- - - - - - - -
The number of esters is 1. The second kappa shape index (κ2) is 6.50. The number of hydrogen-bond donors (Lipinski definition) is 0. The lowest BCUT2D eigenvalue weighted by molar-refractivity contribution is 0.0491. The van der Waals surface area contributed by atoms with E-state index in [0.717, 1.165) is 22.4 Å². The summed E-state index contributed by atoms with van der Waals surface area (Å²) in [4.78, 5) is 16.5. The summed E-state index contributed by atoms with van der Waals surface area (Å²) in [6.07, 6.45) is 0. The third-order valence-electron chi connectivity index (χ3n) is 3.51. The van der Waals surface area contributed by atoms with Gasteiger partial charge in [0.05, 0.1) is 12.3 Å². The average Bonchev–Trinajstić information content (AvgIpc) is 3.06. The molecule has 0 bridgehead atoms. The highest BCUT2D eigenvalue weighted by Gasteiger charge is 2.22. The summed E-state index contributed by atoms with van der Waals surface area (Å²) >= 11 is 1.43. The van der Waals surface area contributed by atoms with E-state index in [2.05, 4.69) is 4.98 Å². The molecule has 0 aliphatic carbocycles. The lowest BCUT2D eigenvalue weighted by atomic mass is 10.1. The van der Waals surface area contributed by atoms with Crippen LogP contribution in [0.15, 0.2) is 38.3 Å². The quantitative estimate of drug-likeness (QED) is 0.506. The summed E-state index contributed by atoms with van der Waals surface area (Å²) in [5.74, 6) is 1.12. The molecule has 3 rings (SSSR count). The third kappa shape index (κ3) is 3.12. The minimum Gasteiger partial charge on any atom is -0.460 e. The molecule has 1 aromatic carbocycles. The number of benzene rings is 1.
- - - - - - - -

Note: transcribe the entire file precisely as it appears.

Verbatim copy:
The number of esters is 1. The second kappa shape index (κ2) is 6.50. The number of hydrogen-bond donors (Lipinski definition) is 0. The lowest BCUT2D eigenvalue weighted by molar-refractivity contribution is 0.0491. The van der Waals surface area contributed by atoms with E-state index in [0.717, 1.165) is 22.4 Å². The summed E-state index contributed by atoms with van der Waals surface area (Å²) in [4.78, 5) is 16.5. The summed E-state index contributed by atoms with van der Waals surface area (Å²) in [6.07, 6.45) is 0. The third-order valence-electron chi connectivity index (χ3n) is 3.51. The van der Waals surface area contributed by atoms with Gasteiger partial charge in [0.05, 0.1) is 12.3 Å². The average Bonchev–Trinajstić information content (AvgIpc) is 3.06. The molecule has 0 bridgehead atoms. The highest BCUT2D eigenvalue weighted by Gasteiger charge is 2.22. The summed E-state index contributed by atoms with van der Waals surface area (Å²) >= 11 is 1.43. The van der Waals surface area contributed by atoms with E-state index in [2.05, 4.69) is 4.98 Å². The molecule has 0 aliphatic carbocycles. The lowest BCUT2D eigenvalue weighted by atomic mass is 10.1. The van der Waals surface area contributed by atoms with Crippen LogP contribution in [0.15, 0.2) is 38.3 Å². The quantitative estimate of drug-likeness (QED) is 0.506. The summed E-state index contributed by atoms with van der Waals surface area (Å²) in [5.74, 6) is 1.12. The molecule has 3 rings (SSSR count). The third kappa shape index (κ3) is 3.12. The minimum Gasteiger partial charge on any atom is -0.460 e. The molecule has 1 aromatic carbocycles. The number of benzene rings is 1.